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Philadelphia Politicians At It Again

The state representatives that represent the City of Philadelphia are introducing three bills in Harrisburg:

The first bill would make it illegal for anyone charged with a felony, but not yet convicted, to buy, transfer, sell, or possess a firearm.

The second would prohibit anyone convicted of a felony drug offense as a juvenile from buying or owning a gun as an adult.

The third bill would require a mandatory one-year sentence for carrying a gun without a license. It was first introduced in 2007, but failed to move out of committee.

The first one is a non-starter.  We don’t limit constitutional rights based on mere accusation of a crime.  There is not enough due process here.

The second I’d be more amiable to, if I thought it would actually do anything to reduce crime for those intent on committing them.  Just because a gun control law might be constitutional doesn’t mean it will work. And just because we pass something, doesn’t mean it will be enforced, which brings me to three.

Three is a no go because the city refuses to use the laws it already has.  We’ve clearly documented on this blog the City’s utter failure to prosecute criminals who carry firearms illegally.

Enforce the laws you already have before you ask for more.  I am not in favor of giving Philadelphia more laws it won’t use against criminals.  If the problem is judges, city politicians need to campaign to get new ones.  The answer is not to continually blame Harrisburg.  Pennsylvania has expanded its gun control laws significantly in the past several decades, and the city has refused to use any of them to actually go after criminals.  I think that’s a big deal, and it’s not being talked about, but it’s the the first conversation that should be had before new laws are discussed.  Philly politicians keep saying the Commonwealth’s gun control laws are inadqueate.  How would they know if they won’t use them?

6 Responses to “Philadelphia Politicians At It Again”

  1. The first bill duplicates current federal law. See question 11.b on the 4473 Form. Many states have similar provisions. Idaho, for example.

  2. countertop says:

    How about finding someone to introduce a bill usurping philly’s right to prosecute – or providing that crimes committed in Philly will be be prosecuted by the state AG in Harrisburg (not city court). Let them do that for 5 years and if crime doesn’t drop . . . THEN they can start complaining about gun control laws.

  3. Link says:

    I thought PA had a mandatory 5 year sentence for possession of a firearm during the commission of a felony.

  4. Andy says:

    The second is interesting as long as I had an understanding of what constitutes a felony drug offense as a juvenile. If it’s similar to that of an adult, it’s something to think about. Since in most states juvenile records are closed at 18, potential adult felons can now legally obtain a firearm. The question in my mind is what is the trend regarding juvenile drug felons becoming adult drug felons? Might be a strong case.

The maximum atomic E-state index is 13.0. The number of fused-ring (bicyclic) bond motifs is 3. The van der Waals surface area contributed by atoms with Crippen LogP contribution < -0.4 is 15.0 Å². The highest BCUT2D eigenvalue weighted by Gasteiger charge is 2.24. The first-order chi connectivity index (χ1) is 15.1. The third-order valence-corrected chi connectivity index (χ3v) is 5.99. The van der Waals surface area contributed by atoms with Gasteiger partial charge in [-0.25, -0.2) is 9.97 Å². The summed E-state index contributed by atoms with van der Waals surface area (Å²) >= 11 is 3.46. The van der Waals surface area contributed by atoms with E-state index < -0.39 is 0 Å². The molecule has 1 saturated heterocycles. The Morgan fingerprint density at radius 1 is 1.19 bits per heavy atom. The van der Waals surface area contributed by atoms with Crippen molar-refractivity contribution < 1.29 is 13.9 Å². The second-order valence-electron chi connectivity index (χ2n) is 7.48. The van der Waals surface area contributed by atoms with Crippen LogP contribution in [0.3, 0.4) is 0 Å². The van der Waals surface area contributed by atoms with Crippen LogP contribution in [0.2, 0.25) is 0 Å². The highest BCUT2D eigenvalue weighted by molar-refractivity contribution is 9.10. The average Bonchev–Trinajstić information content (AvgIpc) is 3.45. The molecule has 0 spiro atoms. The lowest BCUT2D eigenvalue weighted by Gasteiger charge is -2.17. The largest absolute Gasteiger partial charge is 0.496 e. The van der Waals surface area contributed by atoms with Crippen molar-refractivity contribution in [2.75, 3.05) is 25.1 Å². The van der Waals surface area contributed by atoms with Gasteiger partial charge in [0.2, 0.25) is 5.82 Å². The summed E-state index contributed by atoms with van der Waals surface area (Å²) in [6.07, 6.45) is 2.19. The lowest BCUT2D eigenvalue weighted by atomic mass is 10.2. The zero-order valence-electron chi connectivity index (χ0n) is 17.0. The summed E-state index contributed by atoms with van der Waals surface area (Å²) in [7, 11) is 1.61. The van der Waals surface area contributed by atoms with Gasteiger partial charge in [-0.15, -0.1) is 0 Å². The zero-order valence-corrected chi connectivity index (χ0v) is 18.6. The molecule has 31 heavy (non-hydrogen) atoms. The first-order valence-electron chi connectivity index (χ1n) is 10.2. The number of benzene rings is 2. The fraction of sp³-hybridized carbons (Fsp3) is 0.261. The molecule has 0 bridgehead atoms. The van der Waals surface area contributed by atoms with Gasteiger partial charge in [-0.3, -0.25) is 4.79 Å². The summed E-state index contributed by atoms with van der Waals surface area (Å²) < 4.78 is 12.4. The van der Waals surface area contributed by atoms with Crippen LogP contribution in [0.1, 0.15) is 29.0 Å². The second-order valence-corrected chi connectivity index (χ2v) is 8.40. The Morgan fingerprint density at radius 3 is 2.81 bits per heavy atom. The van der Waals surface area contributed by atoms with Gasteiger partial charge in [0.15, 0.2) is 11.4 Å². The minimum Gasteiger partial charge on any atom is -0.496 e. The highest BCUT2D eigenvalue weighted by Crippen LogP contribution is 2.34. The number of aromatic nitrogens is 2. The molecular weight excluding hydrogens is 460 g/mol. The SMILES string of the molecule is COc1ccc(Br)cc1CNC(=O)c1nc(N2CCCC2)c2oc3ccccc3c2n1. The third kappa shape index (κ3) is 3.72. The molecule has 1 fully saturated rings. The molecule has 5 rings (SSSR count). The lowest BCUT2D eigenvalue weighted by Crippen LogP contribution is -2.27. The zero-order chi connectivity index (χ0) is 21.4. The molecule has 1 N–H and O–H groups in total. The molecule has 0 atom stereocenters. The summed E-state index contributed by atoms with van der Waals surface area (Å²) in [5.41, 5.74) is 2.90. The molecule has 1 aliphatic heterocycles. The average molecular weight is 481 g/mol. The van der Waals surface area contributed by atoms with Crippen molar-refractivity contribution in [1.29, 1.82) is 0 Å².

The third makes no sense in a nation with full prisons, unless they are just creating a new charge to add more prison time to a multiple offender. Otherwise, fine ’em and lets move on.

  5. Matt Groom says:

    Not that I want to argue with Clayton E. Cramer, but if the law says that you cannot buy a gun after you are accused of a felony, that makes sense, but not being able to sell, transfer, or possess one you already own is lunacy. Technically, the very fact that a firearm exists in the possession of the accused means that that law will be and must be broken, since it cannot be sold or transferred, not even to police, unless a provision specifically exempting this activity is added. It’s a catch 22, and it violates the 4th amendment to boot since it deprives a person of their lawfully held property, or requires they surrender it to the state without compensation (since they can’t lawfully sell it).

    The second is dumb because it assumes that drug laws make any sense at all, which they don’t, and is in essence a violation of the 5th Amendment and is double jeopardy, since you’ll be punished twice for one crime. “We know you got caught and served your time, but now that you’re an adult and you’re living the straight and narrow, we’re gonna fine you $10,000 even though your crime happened 12 years ago. Oh, and you can’t own guns.”

    The third is stupid because it makes criminals out of people who are exercising a Constitutional right, the right to bear arms. I was arrested for this very thing, because I had a loaded gun IN MY CAR. I had committed no other crime, but if I had gone to prison and lost my civil rights by becoming a FELON, you can BET that I’d be on the wrong side of the law from then onward.

    If a person feels the need to carry a firearm and is not in the commission of any other serious crime (jay walking and speeding are crimes) then they should be fined and reprimanded and MAYBE put on probation, not have their lives ruined because of bureaucrats.

  6. Many states also require you to transfer firearms in your posssession to a third party or the government while you are awaiting trial on a felony. In California, it typically takes a lawyer to get your gun back, even if you are found innocent.

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